The situation at the University of Missouri continues to escalate. You'll recall the president of the university resigned this week amid protests — including the entire football team refusing to play — after his failure to address racism on campus. Rather than fixing the problem, his resignation ignited a series of online threats and violence. Two students have been arrested for allegedly making threats to shoot and kill black students. Some professors have even cancelled class over concerns about the safety of their black students. Protests have also launched at other colleges, and students across the country are now using #BlackOnCampus to share stories of times they've encountered racism at school. The whole situation is shameful and sad, and it shows just how alive and well racism in the U.S. actually is. — ABC News
2. What a hero
An army captain who saved his commander and others in an attack in Afghanistan will receive the Medal Of Honor from President Obama. He'll be the 10th living recipient of the medal, which is reserved for "members of the armed forces who distinguish themselves conspicuously by gallantry above and beyond the call of duty." The captain, Florent A. Groberg, was leading a security detail when they encountered a suicide bomber. Rather than backing away, he rushed the bomber, sparing his team and suffering horrific burns and almost losing his leg in the process. — WHNT
3. Too much of a good thing
For the first time, the Food and Drug Administration is recommending we limit our intake of sugar. You've probably seen articles for months about the effects of sugar on the body and how "sugar is killing us." It might be a little strong to say it's "killing" us, but we're definitely eating too much. The FDA recommends capping your intake at 12.5 teaspoons (50 grams) per day, though as Refinery29 notes, that is still double what the World Health Organization recommends. They're also proposing changes to food labels to make it easier to spot hidden sugars in sauces, dressing, nut butters and other foods that contain way more added sugar than we might suspect. — Refinery29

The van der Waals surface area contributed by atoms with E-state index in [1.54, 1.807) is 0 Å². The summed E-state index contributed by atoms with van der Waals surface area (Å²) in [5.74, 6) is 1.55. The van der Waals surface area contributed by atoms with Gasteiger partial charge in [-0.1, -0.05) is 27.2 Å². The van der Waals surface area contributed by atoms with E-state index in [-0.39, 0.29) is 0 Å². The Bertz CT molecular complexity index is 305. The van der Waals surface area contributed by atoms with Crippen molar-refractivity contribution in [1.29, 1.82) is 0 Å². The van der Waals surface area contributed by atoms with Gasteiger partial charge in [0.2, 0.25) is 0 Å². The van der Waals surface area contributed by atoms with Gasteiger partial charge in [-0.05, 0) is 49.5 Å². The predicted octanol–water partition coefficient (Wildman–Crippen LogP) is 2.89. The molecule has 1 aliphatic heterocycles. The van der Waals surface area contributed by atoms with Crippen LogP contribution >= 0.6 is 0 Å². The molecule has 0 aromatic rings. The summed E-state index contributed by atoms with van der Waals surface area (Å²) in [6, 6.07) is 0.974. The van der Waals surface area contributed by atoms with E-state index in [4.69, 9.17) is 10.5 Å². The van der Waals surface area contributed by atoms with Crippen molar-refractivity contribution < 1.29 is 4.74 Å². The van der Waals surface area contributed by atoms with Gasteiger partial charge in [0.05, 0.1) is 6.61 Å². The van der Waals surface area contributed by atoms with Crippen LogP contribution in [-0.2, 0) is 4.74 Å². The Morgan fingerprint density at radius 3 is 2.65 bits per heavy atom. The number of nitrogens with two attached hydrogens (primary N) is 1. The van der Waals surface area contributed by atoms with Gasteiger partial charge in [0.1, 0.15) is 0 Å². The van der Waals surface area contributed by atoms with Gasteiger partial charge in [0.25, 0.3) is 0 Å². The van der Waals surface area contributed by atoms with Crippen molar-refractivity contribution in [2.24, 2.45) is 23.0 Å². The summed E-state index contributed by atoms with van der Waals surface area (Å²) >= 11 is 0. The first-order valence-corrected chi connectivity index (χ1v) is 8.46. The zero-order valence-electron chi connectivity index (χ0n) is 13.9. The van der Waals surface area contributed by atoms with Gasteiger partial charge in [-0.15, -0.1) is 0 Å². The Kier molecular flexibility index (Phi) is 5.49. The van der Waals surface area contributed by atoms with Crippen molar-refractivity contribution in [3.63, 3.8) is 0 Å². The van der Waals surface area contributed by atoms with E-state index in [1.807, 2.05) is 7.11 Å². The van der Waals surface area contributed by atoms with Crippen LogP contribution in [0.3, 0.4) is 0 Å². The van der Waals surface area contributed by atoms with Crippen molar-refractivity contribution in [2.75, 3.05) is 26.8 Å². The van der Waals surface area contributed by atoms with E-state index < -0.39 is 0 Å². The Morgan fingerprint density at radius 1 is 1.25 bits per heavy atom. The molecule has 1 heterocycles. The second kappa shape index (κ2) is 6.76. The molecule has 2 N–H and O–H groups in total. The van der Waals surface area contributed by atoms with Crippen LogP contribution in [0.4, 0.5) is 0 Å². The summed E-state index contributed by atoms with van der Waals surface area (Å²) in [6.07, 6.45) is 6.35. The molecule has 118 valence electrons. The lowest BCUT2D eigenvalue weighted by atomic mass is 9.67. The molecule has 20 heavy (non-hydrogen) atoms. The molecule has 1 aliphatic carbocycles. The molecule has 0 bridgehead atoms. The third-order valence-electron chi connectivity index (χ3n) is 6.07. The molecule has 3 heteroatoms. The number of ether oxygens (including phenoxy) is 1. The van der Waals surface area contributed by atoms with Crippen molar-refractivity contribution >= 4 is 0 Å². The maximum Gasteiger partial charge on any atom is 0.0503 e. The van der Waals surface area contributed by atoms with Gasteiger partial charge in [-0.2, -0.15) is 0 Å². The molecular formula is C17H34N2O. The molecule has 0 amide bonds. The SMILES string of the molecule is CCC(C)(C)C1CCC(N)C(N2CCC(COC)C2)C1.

4. Bill Nye The Writer Guy
Bill Nye has a new book in stores today. It's called Unstoppable: Harnessing Science to Change the World, and it tackles the harsh realities of climate change and their possible solutions. Despite taking a stern approach to the subject, Nye remains optimistic that we can still maintain a "high quality of life for billions of people as we pass through this era," and that's why he decided to write the book. Climate change has become an increasingly divisive and political issue, but it's happening whether we like it or not, so it's probably worth it to listen to what the Science Guy has to say. — CBC News
5. Shoppers, start your engines
Walmart has announced its Black Friday plans, as well as two pages of its official Black Friday advertisement (Star Wars drone for $25, anyone?). The retailer will open at 6 p.m. on Thanksgiving Day — because employees don't need to eat dinner with their families, right? — and will launch all of its deals online and in stores at once. Formerly, they rolled out deals on an hourly basis, but apparently this year they thought, why go for the trickle effect when you can create a stampede? If you're a Black Friday shopper, you'll probably want to skip dinner and get their early too. It's going to be a zoo. — USA Today
6. The future has arrived
David Mayman, an Australian entrepreneur who invented a personal jetpack, showed off his latest contraption by flying it around the Statue of Liberty. Mayman has been working on the jetpack with his co-partner, Nelson Tyler, for 10 years. His maiden flight was granted approval by the Federal Aviation Administration, but it's hard to say if personal jetpacks will ever become a thing. Obviously, there are a lot of safety concerns and regulations to work out. Still, it looks pretty darn awesome and I'd totally pay to give it a try next time I'm in New York City. — IFL Science
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